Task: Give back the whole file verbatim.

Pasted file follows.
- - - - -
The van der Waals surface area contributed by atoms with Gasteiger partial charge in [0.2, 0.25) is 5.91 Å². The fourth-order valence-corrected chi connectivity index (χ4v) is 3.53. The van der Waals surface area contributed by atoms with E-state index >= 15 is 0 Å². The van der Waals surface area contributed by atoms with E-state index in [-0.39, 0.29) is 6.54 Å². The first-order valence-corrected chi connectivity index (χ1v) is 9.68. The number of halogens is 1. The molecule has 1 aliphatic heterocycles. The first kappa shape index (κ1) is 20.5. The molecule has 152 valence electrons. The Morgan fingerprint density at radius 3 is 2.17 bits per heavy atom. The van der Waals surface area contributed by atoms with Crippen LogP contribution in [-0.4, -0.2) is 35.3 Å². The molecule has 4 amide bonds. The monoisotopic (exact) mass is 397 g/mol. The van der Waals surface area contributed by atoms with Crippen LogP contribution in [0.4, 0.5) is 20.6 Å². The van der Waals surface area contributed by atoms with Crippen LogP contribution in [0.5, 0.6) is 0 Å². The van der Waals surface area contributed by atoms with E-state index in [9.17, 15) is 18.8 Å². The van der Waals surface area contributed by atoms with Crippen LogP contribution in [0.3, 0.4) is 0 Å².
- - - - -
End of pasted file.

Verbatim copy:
The van der Waals surface area contributed by atoms with Gasteiger partial charge in [0.2, 0.25) is 5.91 Å². The fourth-order valence-corrected chi connectivity index (χ4v) is 3.53. The van der Waals surface area contributed by atoms with E-state index >= 15 is 0 Å². The van der Waals surface area contributed by atoms with E-state index in [-0.39, 0.29) is 6.54 Å². The first-order valence-corrected chi connectivity index (χ1v) is 9.68. The number of halogens is 1. The molecule has 1 aliphatic heterocycles. The first kappa shape index (κ1) is 20.5. The molecule has 152 valence electrons. The Morgan fingerprint density at radius 3 is 2.17 bits per heavy atom. The van der Waals surface area contributed by atoms with Crippen LogP contribution in [-0.4, -0.2) is 35.3 Å². The molecule has 4 amide bonds. The monoisotopic (exact) mass is 397 g/mol. The van der Waals surface area contributed by atoms with Crippen LogP contribution in [0.4, 0.5) is 20.6 Å². The van der Waals surface area contributed by atoms with Crippen LogP contribution in [0.5, 0.6) is 0 Å². The van der Waals surface area contributed by atoms with E-state index in [9.17, 15) is 18.8 Å². The van der Waals surface area contributed by atoms with Crippen LogP contribution in [0.3, 0.4) is 0 Å².